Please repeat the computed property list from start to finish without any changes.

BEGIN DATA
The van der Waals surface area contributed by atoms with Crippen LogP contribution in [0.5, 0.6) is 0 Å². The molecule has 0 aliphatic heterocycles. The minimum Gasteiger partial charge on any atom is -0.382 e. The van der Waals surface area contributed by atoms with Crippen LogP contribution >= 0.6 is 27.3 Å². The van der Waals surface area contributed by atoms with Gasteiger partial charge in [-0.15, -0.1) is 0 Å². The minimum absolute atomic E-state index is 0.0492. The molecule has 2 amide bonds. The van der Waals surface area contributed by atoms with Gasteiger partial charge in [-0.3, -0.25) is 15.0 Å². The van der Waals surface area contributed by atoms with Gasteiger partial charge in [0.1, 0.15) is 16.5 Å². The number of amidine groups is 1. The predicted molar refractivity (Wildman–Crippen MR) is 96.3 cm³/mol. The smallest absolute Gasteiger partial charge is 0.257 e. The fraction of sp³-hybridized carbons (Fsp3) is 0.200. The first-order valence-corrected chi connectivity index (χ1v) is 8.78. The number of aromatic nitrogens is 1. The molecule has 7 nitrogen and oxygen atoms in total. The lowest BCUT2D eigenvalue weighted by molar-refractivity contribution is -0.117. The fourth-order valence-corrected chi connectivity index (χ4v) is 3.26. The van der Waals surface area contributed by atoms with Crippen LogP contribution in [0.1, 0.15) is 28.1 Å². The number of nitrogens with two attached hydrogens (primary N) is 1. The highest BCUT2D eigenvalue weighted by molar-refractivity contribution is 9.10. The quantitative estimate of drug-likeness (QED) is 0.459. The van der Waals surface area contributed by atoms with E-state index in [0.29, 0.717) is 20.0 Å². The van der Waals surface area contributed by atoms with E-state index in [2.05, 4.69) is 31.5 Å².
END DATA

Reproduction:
The van der Waals surface area contributed by atoms with Crippen LogP contribution in [0.5, 0.6) is 0 Å². The molecule has 0 aliphatic heterocycles. The minimum Gasteiger partial charge on any atom is -0.382 e. The van der Waals surface area contributed by atoms with Crippen LogP contribution >= 0.6 is 27.3 Å². The van der Waals surface area contributed by atoms with Gasteiger partial charge in [-0.15, -0.1) is 0 Å². The minimum absolute atomic E-state index is 0.0492. The molecule has 2 amide bonds. The van der Waals surface area contributed by atoms with Gasteiger partial charge in [-0.3, -0.25) is 15.0 Å². The van der Waals surface area contributed by atoms with Gasteiger partial charge in [0.1, 0.15) is 16.5 Å². The number of amidine groups is 1. The predicted molar refractivity (Wildman–Crippen MR) is 96.3 cm³/mol. The smallest absolute Gasteiger partial charge is 0.257 e. The fraction of sp³-hybridized carbons (Fsp3) is 0.200. The first-order valence-corrected chi connectivity index (χ1v) is 8.78. The number of aromatic nitrogens is 1. The molecule has 7 nitrogen and oxygen atoms in total. The lowest BCUT2D eigenvalue weighted by molar-refractivity contribution is -0.117. The fourth-order valence-corrected chi connectivity index (χ4v) is 3.26. The van der Waals surface area contributed by atoms with Crippen LogP contribution in [0.1, 0.15) is 28.1 Å². The number of nitrogens with two attached hydrogens (primary N) is 1. The highest BCUT2D eigenvalue weighted by molar-refractivity contribution is 9.10. The quantitative estimate of drug-likeness (QED) is 0.459. The van der Waals surface area contributed by atoms with E-state index in [0.29, 0.717) is 20.0 Å². The van der Waals surface area contributed by atoms with E-state index in [2.05, 4.69) is 31.5 Å².